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The same technology being used to search of life in outer space could soon help your company save serious time and money.
Peter Krass, CFO IT
November 17, 2003
A number of surveys, including our own, have revealed the unsettling fact that many companies have bought more technology than they need. To grasp the magnitude of this waste, look no further than the powerful computer on your desk. What does it do most of the day? It waits...and waits...and waits. Even in those rare moments when you actually give it something to do—spell-check a document or recalculate a spreadsheet—you're hardly pushing your PC to its limits. Now multiply that by the millions of computers around the world, many of them, like yours, sitting around doing mostly nothing.
Now imagine that all the unused processing power in these woefully underworked PCs could somehow be harnessed and shared over the Internet to run really big, taxing applications. That's the idea behind a concept in IT known as grid computing.
Grid computing began as a way to build massively parallel processors from clusters of smaller computers, which was seen as a more-economical way to tackle compute-intensive problems than the handcrafted supercomputers used by researchers, academia, and a few large corporations. One well-known, if somewhat unconventional, grid-computing project is SETI@home, which started in 1996. SETI stands for Search for Extraterrestrial Intelligence, and the project relies on hundreds of thousands of PC users worldwide who donate a portion of their machines' computing capacity to help search for signs of life in outer space.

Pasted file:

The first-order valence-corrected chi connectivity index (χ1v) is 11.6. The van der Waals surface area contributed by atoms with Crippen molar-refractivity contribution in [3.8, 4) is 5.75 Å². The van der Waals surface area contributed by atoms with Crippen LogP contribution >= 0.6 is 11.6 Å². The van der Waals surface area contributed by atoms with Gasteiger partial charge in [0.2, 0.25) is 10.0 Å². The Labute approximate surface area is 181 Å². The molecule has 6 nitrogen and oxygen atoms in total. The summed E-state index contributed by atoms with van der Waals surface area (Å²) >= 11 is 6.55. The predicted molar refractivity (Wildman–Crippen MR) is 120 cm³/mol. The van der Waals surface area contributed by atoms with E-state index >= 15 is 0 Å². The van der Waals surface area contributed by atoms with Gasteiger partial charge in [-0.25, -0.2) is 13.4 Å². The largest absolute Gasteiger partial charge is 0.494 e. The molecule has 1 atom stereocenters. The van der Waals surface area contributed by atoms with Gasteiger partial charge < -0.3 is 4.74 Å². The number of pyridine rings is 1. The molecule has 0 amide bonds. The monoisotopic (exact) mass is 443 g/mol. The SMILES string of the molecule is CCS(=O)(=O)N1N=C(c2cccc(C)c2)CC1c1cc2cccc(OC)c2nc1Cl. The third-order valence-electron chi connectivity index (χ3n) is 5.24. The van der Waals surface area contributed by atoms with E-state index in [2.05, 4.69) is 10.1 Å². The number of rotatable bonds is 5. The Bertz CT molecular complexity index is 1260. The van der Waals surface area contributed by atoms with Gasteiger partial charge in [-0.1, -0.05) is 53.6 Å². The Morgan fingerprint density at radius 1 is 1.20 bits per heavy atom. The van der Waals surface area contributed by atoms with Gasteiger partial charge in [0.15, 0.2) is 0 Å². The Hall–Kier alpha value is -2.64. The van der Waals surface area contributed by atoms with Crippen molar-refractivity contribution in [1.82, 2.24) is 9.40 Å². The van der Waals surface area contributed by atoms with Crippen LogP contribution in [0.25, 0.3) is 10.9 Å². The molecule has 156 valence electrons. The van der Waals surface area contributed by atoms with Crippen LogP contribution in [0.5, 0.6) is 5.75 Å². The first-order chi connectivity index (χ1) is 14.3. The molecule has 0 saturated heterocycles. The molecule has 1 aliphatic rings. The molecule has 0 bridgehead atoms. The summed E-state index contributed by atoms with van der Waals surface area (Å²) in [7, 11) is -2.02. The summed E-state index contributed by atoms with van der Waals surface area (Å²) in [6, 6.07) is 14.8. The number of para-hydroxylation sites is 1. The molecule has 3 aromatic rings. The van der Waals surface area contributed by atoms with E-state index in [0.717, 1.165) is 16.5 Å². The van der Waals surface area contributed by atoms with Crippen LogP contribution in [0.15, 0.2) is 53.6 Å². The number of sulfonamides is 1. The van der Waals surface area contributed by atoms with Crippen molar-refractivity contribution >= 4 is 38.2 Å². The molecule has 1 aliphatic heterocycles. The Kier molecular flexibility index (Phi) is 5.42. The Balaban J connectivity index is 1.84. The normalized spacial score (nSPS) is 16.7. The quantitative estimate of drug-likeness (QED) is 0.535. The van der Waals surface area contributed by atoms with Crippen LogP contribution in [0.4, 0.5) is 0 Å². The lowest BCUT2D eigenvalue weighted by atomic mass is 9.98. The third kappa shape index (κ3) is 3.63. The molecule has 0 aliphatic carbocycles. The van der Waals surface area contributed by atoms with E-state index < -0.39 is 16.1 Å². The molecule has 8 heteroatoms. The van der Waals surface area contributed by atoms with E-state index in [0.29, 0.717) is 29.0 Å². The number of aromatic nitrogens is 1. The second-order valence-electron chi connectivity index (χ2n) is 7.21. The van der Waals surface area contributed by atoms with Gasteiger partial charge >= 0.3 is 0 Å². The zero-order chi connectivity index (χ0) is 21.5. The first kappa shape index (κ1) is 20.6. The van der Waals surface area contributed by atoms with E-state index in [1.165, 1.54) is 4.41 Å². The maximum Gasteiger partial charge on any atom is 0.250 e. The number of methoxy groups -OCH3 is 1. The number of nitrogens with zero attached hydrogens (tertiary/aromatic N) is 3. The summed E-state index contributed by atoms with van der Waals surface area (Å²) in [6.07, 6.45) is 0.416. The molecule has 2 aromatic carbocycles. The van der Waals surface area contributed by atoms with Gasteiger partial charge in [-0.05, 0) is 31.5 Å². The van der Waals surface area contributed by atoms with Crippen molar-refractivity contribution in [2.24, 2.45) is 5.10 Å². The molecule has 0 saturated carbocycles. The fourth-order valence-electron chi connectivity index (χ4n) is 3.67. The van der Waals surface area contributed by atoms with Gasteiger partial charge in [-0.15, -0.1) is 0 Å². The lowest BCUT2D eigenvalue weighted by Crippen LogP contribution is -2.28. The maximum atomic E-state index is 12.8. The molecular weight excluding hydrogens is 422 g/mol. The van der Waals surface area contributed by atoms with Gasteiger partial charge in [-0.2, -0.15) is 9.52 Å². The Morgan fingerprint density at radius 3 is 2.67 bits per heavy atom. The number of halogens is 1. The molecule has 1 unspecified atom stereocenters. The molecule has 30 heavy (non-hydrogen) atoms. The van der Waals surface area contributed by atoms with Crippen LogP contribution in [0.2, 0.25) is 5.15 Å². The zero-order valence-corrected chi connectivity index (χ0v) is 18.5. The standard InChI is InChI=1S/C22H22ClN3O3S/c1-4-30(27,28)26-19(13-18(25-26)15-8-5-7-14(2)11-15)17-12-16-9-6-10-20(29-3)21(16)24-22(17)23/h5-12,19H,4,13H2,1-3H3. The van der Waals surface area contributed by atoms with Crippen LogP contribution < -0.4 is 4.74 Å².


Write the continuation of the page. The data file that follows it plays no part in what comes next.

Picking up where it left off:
Early grid-computing systems were custom-built to handle specific, compute-intensive tasks. But recently the development of a technical specification—called the Open Grid Services Architecture—has allowed software vendors to create business applications that can harness grid resources. Many of these applications are designed for specific vertical industries, including oil exploration, financial services, and semiconductor research.
A separate but related commercial application of grid computing involves allocating business applications around a company's internal network. Essentially, a central software program scans the network for unused computing capacity. When it finds an idle machine, the software makes a copy of the application and the user data, then sends the copies to the machine.
These new applications stretch the definition of grid computing and cause some confusion, to the point where "you could say grid computing is in the process of being reinvented," says Forrester Research analyst Galen Schreck.
How It Works